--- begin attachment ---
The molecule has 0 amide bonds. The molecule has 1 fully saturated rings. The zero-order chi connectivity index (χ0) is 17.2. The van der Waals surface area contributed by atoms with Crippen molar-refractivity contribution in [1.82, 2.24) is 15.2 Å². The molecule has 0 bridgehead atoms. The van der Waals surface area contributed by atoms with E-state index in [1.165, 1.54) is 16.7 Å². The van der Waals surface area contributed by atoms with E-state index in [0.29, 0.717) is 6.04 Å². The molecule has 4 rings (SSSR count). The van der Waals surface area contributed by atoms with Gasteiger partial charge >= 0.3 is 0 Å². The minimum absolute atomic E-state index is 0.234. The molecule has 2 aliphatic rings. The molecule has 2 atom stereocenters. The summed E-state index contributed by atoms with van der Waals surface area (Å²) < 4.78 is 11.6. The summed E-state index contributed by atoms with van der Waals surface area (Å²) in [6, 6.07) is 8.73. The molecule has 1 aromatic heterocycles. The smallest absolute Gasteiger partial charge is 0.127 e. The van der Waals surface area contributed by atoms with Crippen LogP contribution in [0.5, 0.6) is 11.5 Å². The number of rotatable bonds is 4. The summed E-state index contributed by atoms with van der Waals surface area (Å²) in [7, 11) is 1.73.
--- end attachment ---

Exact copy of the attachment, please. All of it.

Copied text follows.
The molecule has 0 amide bonds. The molecule has 1 fully saturated rings. The zero-order chi connectivity index (χ0) is 17.2. The van der Waals surface area contributed by atoms with Crippen molar-refractivity contribution in [1.82, 2.24) is 15.2 Å². The molecule has 0 bridgehead atoms. The van der Waals surface area contributed by atoms with E-state index in [1.165, 1.54) is 16.7 Å². The van der Waals surface area contributed by atoms with E-state index in [0.29, 0.717) is 6.04 Å². The molecule has 4 rings (SSSR count). The van der Waals surface area contributed by atoms with Gasteiger partial charge >= 0.3 is 0 Å². The minimum absolute atomic E-state index is 0.234. The molecule has 2 aliphatic rings. The molecule has 2 atom stereocenters. The summed E-state index contributed by atoms with van der Waals surface area (Å²) < 4.78 is 11.6. The summed E-state index contributed by atoms with van der Waals surface area (Å²) in [6, 6.07) is 8.73. The molecule has 1 aromatic heterocycles. The smallest absolute Gasteiger partial charge is 0.127 e. The van der Waals surface area contributed by atoms with Crippen LogP contribution in [0.5, 0.6) is 11.5 Å². The number of rotatable bonds is 4. The summed E-state index contributed by atoms with van der Waals surface area (Å²) in [7, 11) is 1.73.